The way flu mutates, when a new strong strain emerges, it wipes out the previous strains nearly completely. So from now on, this bug is going to be the new "seasonal" flu, except every season seems to be its season, it just likes the cold a little better than the hot.

[edit on 11-7-2009 by apacheman]

posted on Jul, 11 2009 @ 10:29 AM
reply to post by zingzang123

Are you asking about the infection rate (morbidity), that is, the number of people who will get it, or the mortality rate, the number of people who will die after they get it?

If you are asking about morbidity, the current projections range from a (very) conservative figure of 40% to a high of 100% over the next two years.

Of that, in the hot zones, the aggregate mortality rate is 1.4%, with Argentina in the unenviable position of #1: an incredibly horrifying 3.1% and rising. As a point of comparison, the 1918 pandemic had an average mortality of a little over 2,5%, with hot spots of 30-40% mortality.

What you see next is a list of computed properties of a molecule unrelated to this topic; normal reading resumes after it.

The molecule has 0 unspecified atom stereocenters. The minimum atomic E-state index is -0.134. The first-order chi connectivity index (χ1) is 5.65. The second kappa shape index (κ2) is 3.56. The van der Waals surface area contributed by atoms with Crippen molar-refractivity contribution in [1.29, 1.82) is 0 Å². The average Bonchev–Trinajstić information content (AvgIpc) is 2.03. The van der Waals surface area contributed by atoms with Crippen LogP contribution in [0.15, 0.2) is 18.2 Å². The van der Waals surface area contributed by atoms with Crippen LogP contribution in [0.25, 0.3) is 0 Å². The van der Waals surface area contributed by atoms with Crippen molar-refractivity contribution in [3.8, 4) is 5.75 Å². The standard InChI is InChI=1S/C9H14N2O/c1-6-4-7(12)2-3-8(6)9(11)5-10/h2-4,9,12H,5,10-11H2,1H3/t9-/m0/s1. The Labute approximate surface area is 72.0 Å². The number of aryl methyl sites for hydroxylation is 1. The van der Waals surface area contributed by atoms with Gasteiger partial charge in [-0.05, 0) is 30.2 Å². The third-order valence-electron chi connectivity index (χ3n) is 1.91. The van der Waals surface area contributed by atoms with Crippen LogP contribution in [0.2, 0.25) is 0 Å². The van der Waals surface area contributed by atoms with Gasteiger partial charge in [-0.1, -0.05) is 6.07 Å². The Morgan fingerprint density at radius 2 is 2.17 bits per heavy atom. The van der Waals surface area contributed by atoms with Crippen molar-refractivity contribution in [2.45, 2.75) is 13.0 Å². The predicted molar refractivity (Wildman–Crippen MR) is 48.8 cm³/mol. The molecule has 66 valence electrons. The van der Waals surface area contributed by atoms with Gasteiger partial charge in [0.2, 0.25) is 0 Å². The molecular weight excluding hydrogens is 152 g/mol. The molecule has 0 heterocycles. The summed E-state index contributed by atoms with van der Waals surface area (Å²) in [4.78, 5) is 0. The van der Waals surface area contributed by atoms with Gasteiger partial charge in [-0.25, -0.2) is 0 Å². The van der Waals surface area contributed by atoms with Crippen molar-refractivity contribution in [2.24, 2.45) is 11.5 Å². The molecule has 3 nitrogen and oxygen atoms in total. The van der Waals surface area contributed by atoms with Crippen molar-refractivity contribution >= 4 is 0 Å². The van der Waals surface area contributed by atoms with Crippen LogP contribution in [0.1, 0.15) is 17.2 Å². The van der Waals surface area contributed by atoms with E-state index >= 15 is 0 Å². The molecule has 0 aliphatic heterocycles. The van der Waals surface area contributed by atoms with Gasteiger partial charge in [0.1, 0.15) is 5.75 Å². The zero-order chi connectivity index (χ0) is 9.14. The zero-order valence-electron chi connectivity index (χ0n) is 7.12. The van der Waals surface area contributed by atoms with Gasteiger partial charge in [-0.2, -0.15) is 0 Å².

posted on Jul, 11 2009 @ 11:16 AM
reply to post by rogerstigers

You've just proven my point. Thank you. Even though the spanish flu spread to all corners of the globe, not everyone got sick. If 2.5 to 5% of the world's population actually died from the spanish flu then the mortality rate is higher than 2.5% because NOT EVERYONE GOT SICK. Therefore a 1% mortality rate, while ten times higher than the death rate for ordinary flu, is NOT a global disaster.

By the way, I've come across some anecdotal evidence that pure apple cider vinegar, taken daily in small doses mixed with honey, seems to keep people from becoming sick from colds and flus. Another item that might help against swine flu is L-Lysine. An amino acid that is well known to suppress the outbreak of cold sores which are caused by a virus similar to herpes. If L-Lysine can suppress one virus, might it not suppress all viruses including swine flu? It seems a reasonable hypothesis.